Toyota’s North American arm took another step in its migration to Plano,Texas, today, unveiling architectural renderings of a headquarters campus that will house some 4,000 employees and consolidate divisions now scattered among sites in California, Kentucky and New York.
The site depicted in the renderings consists of seven airy office buildings clad mainly in glass and arranged around a central plaza of open-air and glass-enclosed spaces that Toyota said are designed to inspire transparency and interaction among workers.
The designs were developed by Corgan Associates, a Dallas-based firm whose projects have included major airport terminals, hospitals and schools as well as several other corporate headquarters buildings in the Dallas area. In March, Toyota selected Dallas-based Austin Commercial as general contractor in charge of developing the site. Construction on the 2.1-million-square-foot campus is expected to be finished by early 2017.
“Bringing our team members together at this striking and inspiring new campus in Plano will help Toyota become a more cohesive, collaborative and innovative company,” Jim Lentz, CEO of Toyota Motor’s North America region, said in a statement.
Toyota announced in April 2014 that it would uproot its North American headquarters from its longtime home in Southern California as part of a broader reorganization meant to improve efficiency and foster collaboration among its sales, marketing and manufacturing divisions.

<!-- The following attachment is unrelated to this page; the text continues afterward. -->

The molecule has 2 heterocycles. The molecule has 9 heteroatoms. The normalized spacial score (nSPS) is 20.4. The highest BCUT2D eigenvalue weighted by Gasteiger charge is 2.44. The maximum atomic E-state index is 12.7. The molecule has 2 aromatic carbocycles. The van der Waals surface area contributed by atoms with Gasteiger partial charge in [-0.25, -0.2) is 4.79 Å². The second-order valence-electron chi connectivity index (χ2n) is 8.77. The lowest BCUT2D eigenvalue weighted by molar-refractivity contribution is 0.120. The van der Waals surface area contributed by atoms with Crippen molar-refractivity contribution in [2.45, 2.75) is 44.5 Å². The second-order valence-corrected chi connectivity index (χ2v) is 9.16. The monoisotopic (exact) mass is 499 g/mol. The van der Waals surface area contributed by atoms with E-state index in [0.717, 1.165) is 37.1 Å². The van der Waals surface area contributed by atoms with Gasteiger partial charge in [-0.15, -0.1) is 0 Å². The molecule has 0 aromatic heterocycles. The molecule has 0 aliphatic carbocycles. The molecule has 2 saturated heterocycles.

Toyota’s finance arm also is moving to Plano, while engineering and product-development operations will be consolidated at the Toyota Technical Center near Ann Arbor, Mich.
Lentz, a 33-year Toyota veteran who spearheaded the decision to reorganize at a new headquarters, with the blessing of Toyota Motor Corp. President Akio Toyoda, was part of the first wave of employees who set up in temporary offices in Plano. The rest will come in subsequent waves, with the bulk of them arriving from the Torrance, Calif., location and Toyota’s Erlanger, Ky., manufacturing headquarters by the end of 2017.
It’s far from clear how many staffers will decide to move, as many await word on what jobs will be available to them.
Toyota said the Plano operations will house 4,000 employees -- plus as many as 1,000 contractors -- and it has pledged to accommodate all those who wish to move, offering generous incentives to stay with the company and relocation packages to ease their transition. But it has said that given the consolidation of various redundant operations, not all employees will be able to retain their current job duties.
“Each individual will know exactly what their job is going to be in Plano before they make a decision to come or not,” Lentz told Automotive News last month. “It could be a different job.”